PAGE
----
Spice Things Up

September ushers in the bountiful fall harvest season, and with it, a host of comforting dishes from soups and stews to bakes. The right spices add depth to these dishes by enhancing flavor and complexity. For a little help trying out a few new spices, visit Narrin’s Spices and Sauces and Urban Herbs at the West Side Market. Here are some of our favorites to get you started.

Aleppo Pepper

Aleppo pepper is a moderately-hot pepper grown in Syria and Turkey. It comes from the Halaby pepper, a burgundy chili, and its mild but highly flavorful taste profile makes for a lovely alternative to crushed red pepper—though not quite as hot, it enhances flavors by adding a fruity, quiet heat to any dish.

Epazote

Epazote, most commonly found in Mexican and Guatemalan cuisine, is praised both for its culinary and medicinal properties. Its strong smell means many people don’t take to it right away, but it adds an earthy flavor to stews and bean-based dishes. This herb shines brightest when added toward the end of the cooking process. Add epazote to a savory, Mexican-inspired root vegetable soup for a unique fall dish.

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Cloves

Cloves are native to Indonesia, but many warmer locales cultivate them. Used ground or whole, cloves are aromatic and one of the most prominent flavors in chai tea. Cloves are often used in herbal and Ayurvedic medicine, and are seen most frequently in Indian, Chinese, Middle Eastern, and north African cuisine.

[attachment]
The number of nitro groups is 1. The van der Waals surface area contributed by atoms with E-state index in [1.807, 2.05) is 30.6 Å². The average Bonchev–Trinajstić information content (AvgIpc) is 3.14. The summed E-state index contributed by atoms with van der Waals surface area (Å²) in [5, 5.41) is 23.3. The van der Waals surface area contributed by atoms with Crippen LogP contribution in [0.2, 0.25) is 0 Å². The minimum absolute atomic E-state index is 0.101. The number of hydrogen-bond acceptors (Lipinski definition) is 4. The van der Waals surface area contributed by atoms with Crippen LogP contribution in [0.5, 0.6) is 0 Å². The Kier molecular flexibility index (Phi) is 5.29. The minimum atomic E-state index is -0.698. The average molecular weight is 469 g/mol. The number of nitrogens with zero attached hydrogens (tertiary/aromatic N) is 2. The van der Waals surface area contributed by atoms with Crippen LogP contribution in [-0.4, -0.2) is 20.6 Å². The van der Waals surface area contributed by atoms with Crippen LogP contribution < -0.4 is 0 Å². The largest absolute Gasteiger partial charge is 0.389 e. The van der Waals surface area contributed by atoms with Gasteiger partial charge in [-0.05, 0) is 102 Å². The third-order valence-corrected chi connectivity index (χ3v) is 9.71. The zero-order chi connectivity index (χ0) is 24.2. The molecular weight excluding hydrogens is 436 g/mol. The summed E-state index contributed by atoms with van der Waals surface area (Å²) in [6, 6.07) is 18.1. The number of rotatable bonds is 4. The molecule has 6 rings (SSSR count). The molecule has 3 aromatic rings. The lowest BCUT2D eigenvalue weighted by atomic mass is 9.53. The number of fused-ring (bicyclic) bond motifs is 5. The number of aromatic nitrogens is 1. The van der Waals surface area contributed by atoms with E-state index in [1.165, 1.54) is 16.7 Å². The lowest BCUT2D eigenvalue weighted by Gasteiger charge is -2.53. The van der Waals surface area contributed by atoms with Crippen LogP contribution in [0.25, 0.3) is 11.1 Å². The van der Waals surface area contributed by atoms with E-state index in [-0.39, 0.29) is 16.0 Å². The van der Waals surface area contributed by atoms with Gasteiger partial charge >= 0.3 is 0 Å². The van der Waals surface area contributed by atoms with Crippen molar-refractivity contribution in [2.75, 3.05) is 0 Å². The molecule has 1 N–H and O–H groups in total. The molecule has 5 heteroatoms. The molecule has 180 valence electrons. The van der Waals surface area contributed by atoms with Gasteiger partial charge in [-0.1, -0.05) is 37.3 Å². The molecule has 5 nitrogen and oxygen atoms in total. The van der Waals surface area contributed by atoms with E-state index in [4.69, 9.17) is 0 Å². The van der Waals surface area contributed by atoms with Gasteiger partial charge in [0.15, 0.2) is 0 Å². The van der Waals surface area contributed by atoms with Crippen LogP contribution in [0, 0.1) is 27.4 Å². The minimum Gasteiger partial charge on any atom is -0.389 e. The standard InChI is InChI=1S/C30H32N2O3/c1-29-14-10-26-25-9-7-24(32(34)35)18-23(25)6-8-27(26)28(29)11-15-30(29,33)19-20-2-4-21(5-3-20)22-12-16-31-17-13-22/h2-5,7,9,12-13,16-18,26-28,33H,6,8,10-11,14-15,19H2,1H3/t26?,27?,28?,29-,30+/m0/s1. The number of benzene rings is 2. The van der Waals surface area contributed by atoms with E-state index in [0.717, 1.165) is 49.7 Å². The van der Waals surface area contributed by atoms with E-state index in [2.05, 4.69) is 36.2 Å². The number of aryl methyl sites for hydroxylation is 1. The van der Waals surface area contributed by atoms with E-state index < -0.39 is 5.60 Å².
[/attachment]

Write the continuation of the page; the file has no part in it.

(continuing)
Cinnamon

Cinnamon may not sound like an unfamiliar spice, but it deserves a spotlight because of its varied and versatile flavor profiles. Vietnamese cinnamon, also known as Saigon cinnamon, is the strongest, spiciest, and sweetest of all the cinnamons, and claims the highest essential oil content. Try adding a pinch of cinnamon to a savory marinade for vegetables or meat. Cinnamon goes well with everyone’s fall favorites, like apple cobbler and ginger cookies. Try giving your brownies a unique twist by adding cayenne and cinnamon.

Tarragon

Tarragon is member of the sunflower family and is one of the four French fines herbes, along with chervil, chives, and parsley. It’s best known as the main flavor in a bearnaise sauce, but can also liven up dishes featuring chicken, fish, or eggs. It’s also delicious when freshly chopped and added to a salad. Salmon marinated in olive oil, salt, pepper, and freshly chopped tarragon is sure to win over anyone at your table.